Gene Wolfe is a very literate fantasy writer, which makes his books a joy to read. In Soldier of the Mist and Soldier of Arete, historical details are profuse, and the flavor of the times imbues every line. Wolfe’s erudition can be an impediment to some readers, because enjoyment of these books is greatest for those familiar with the history and culture of classical Greece and with all the religions practiced around the eastern Mediterranean at the time of the story. For example, gods and goddesses are rarely referred to by the names most familiar to most readers. Instead, they are given the names by which they are best known in a particular region, or when presenting a particular aspect. In Thrace, Gaea is Cybele; when she holds up the Moon, the Triple Goddess is Selene.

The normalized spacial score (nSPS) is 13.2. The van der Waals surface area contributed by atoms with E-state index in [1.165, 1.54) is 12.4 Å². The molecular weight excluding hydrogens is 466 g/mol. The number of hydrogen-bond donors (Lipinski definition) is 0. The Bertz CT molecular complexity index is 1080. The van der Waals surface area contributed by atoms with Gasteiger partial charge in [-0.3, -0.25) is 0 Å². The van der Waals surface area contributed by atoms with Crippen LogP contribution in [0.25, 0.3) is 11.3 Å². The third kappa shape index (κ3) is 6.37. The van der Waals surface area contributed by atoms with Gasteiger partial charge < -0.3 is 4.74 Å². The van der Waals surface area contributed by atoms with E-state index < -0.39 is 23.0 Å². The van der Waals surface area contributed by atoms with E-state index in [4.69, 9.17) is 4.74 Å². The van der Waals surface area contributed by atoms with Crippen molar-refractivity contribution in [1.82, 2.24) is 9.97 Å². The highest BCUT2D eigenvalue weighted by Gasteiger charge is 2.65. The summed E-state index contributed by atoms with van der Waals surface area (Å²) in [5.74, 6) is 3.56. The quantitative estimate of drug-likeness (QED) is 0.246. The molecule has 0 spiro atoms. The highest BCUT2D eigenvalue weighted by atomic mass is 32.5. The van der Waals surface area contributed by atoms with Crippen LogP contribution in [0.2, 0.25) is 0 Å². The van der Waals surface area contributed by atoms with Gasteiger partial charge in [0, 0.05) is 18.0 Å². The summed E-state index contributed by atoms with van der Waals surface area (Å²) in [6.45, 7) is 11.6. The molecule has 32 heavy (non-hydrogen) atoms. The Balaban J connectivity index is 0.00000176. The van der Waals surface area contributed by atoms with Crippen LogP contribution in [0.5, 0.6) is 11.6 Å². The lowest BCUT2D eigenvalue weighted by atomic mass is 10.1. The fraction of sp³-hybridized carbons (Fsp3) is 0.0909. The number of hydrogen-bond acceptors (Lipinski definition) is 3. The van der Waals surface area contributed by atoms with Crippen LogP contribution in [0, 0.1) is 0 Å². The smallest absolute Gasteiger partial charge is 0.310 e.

Wolfe plays with names in another way: Latro uses English words for most Greek names. The cities he visits have simple names with concrete meanings; “Athens,” for example, is “Thought.” By eschewing the Greek names, which to most modern readers are bereft of their prosaic meanings, Wolfe brings readers closer to the times he is describing, when to say “Sparta” was to say “rope.”
Because Latro does not always have time to read his scroll in crises, the reader often has knowledge Latro lacks, adding to the tension. Wolfe skillfully preserves the illusion that both books were written entirely by a warrior in ancient Greece who has only one...
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